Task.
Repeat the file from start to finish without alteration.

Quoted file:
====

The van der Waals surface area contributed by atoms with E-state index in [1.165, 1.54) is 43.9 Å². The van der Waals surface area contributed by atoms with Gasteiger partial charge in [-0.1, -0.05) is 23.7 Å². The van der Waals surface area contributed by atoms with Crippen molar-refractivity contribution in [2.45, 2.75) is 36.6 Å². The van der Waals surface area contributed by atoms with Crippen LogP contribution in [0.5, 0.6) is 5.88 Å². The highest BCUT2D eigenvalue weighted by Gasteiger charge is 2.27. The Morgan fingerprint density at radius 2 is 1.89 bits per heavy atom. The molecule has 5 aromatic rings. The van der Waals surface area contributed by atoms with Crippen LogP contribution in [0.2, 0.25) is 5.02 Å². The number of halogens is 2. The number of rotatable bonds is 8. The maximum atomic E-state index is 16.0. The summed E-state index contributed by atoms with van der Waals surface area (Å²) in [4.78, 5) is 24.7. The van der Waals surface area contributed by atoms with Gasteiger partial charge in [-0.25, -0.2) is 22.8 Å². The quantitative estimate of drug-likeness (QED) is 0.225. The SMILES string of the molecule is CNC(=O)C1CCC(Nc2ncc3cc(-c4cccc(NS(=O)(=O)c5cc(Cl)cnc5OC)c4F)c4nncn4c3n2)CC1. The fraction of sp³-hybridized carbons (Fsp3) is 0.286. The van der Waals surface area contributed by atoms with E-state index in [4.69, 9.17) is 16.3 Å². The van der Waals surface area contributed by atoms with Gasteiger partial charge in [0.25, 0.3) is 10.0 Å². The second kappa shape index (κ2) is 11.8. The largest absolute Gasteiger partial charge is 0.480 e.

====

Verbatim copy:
The van der Waals surface area contributed by atoms with E-state index in [1.165, 1.54) is 43.9 Å². The van der Waals surface area contributed by atoms with Gasteiger partial charge in [-0.1, -0.05) is 23.7 Å². The van der Waals surface area contributed by atoms with Crippen molar-refractivity contribution in [2.45, 2.75) is 36.6 Å². The van der Waals surface area contributed by atoms with Crippen LogP contribution in [0.5, 0.6) is 5.88 Å². The highest BCUT2D eigenvalue weighted by Gasteiger charge is 2.27. The Morgan fingerprint density at radius 2 is 1.89 bits per heavy atom. The molecule has 5 aromatic rings. The van der Waals surface area contributed by atoms with Crippen LogP contribution in [0.2, 0.25) is 5.02 Å². The number of halogens is 2. The number of rotatable bonds is 8. The maximum atomic E-state index is 16.0. The summed E-state index contributed by atoms with van der Waals surface area (Å²) in [4.78, 5) is 24.7. The van der Waals surface area contributed by atoms with Gasteiger partial charge in [-0.25, -0.2) is 22.8 Å². The quantitative estimate of drug-likeness (QED) is 0.225. The SMILES string of the molecule is CNC(=O)C1CCC(Nc2ncc3cc(-c4cccc(NS(=O)(=O)c5cc(Cl)cnc5OC)c4F)c4nncn4c3n2)CC1. The fraction of sp³-hybridized carbons (Fsp3) is 0.286. The van der Waals surface area contributed by atoms with E-state index in [4.69, 9.17) is 16.3 Å². The van der Waals surface area contributed by atoms with Gasteiger partial charge in [0.25, 0.3) is 10.0 Å². The second kappa shape index (κ2) is 11.8. The largest absolute Gasteiger partial charge is 0.480 e.